Working in the art world these past few years, I've observed a gradual shift in how collectors, gallerists and artists choose to display contemporary art. In order to create a deeper connection with their audience, artists are not only striving to engage politically, but also questioning how their work should be presented to their audience. A perfect example is the provocative Llyn Foulkes relief Untitled "Dinghy,"  which was exhibited by Sprüth Magers and questions the prejudices of Donald Trump. The controversial piece was rendered all the more powerful by its monumental scale and solitary position on the stand's outer wall. 



As with stands such as Kiki Kogelnik at Simone Subal Gallery, Hauser & Wirth consciously exhibited the work of an individual female artist, Lorna Simpson. Although she is primarily known as a photographer, Simpson decided to fill the space with paintings like Black and Ice (2017) on canvas as well as sculptural works made from glass and brass. As she explored gender, race and identity within her blue colour palette, it also felt as if Simpson's experimentation beyond her core medium mimicked both the simultaneous unrest and innovation of the socio-economic environment in which she and her contemporaries are making their work.

Gagosian lined its walls with a solo presentation by John Currin, which created an immersive environment in which the audience could view the artist's figurative drawings without distraction. Experiencing decades of never-before seen drawings of, "a lot of naked ladies," was an intense and evocative experience, which brings you closer to the artist. Interestingly, this work is.less sexualised than expected and looks at the works of the Old Masters - especially 16/17th century imagery - through a contemporary lens. As with Alize Nisenbaum at Glasgow-based gallery Mary Mary, it was compelling to re-discover artists who are unafraid to also look back to the past. Her solo presentation used protest imagery from Mexican Modernist prints 1900-1950 to explore painting as a form of ethics.

Marian Goodman featured an immersive installation Bridges in the Doldrums (2016) by the Albanian artist Anri Sala, which was comprised of an assortment of drums placed across the futuristic space. There was a sense of delayed gratification as visitors hesitated as to move further into the space to get a closer look at the hypnotically self-playing instruments. As the progression towards more interactive stands has perhaps moved slower than anticipated on the international art fair circuit, it was refreshing to find a gallery endeavouring to challenge our senses. In the Focus section, Dawn Kasper also presented a participatory installation of musical sculpture.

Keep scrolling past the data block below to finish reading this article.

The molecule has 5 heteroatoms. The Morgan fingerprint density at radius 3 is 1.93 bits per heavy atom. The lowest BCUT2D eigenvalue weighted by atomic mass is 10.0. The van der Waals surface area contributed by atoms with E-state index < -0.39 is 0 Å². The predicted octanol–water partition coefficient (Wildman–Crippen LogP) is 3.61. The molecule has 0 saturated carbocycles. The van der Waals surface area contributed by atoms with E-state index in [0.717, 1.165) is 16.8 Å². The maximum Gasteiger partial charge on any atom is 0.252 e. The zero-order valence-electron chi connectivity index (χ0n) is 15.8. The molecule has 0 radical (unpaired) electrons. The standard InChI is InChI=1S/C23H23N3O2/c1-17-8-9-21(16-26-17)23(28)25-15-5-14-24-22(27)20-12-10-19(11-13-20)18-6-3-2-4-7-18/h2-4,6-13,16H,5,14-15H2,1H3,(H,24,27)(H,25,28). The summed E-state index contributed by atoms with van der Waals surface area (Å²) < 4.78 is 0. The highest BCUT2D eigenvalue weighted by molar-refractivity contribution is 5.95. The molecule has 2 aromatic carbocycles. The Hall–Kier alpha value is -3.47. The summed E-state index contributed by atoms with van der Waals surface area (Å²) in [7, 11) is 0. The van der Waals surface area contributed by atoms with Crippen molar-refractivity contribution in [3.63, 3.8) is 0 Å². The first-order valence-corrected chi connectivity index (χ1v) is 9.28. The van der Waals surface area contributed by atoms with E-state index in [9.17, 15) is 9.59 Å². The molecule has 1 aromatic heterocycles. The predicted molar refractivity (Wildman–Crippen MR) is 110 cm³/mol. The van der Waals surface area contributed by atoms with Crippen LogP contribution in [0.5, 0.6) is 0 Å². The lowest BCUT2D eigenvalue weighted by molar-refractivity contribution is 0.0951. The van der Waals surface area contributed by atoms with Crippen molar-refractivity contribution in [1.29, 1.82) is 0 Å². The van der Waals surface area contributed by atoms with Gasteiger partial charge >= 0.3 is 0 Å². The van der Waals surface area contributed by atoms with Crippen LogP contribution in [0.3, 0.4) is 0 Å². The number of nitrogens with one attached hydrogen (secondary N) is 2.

In both the Spotlight and Frame sections, there was a strong line-up of smaller galleries making their Frieze New York debut with impressive stands. Bridget Donahue's first appearance was a fortunate one, resulting in the award of the Frieze Frame Prize. Advised by Fabian Schoneich and Jacob Proctor, the Frame section continues to support international galleries, which have been running for less than eight years. The salon-style booth was inspired by the artist Susan Cianciolo's recent visit to a Milanese eatery and featured a condensed retrospective of her collages from the last 20 years. See more at the Whitney Biennale this month. 

On Stellar Rays - a neighbour to Donahue's gallery on the Lower East Side - they also presented a solo exhibition of the female artist Rochelle Feinstein, whose work both engages and reflects the realities of our current times. Her work Ear to the Ground incorporates a collection of phrases painted in her own handwriting across the installed white curtain. The amassment of words had been gathered from current language, passing conversations, marketing copy and expressions.



I must admit that I had been a little overwhelmed by the prospect of covering this year's Frieze New York. Initially, I had arrived with the intention of just re-visiting a few of the most visually-appealing, dynamic stands whilst also endeavouring to discover some exciting emerging talent, but I actually left feeling both energised and challenged by this year's presentation. In fact, Frieze New York undoubtedly felt more balanced, relevant, and politically-engaged than in previous years.

By focusing more on the artists, and the issues they sought to represent, one might even suggest that Frieze New York also made a deeper connection with those questions at the core of the art community. Alongside the blue-chip galleries, the majority of smaller galleries placed within both the Spotlight and Frame sections also offered unique presentations that were more accessible, refreshing and thoughtfully-curated.

 There was a sense of genuine concern with wider political issues, as well as more localised art ones. Whether or not that has been the case in past, this year it really came across strongly. 

Co-written by Flora Alexandra Ogilvy and Lane Brenner 
Images Courtesy of Mark Blower and Frieze 

Thursday, 20 April 2017

An Interview with David Uzochukwu in Brussels, Belgium

by  Flora Alexandra  I  digiQualia.com




 David Uzochukwu is a self-taught, 18-year-old photographer based between Paris and Brussels. In recent years, he has progressed from self-portraiture to major collaborations shooting FKA Twigs for Nike as well as a series for Adobe Photoshop. Whilst shooting for publications such as Hunger Magazine, Dazed Digital, Wonderland Magazine and Vogue, David has always managed to preserve his creative integrity and strong narrative vision, especially across the fine art photography you’ll find in his portfolio. Every image has a dreaminess, but also a directness achieved by playing with colour and texture in post-production. Using the internet, he was not only able to teach himself how to use the equipment, but to connect with other artists, and now all his friends are photographers.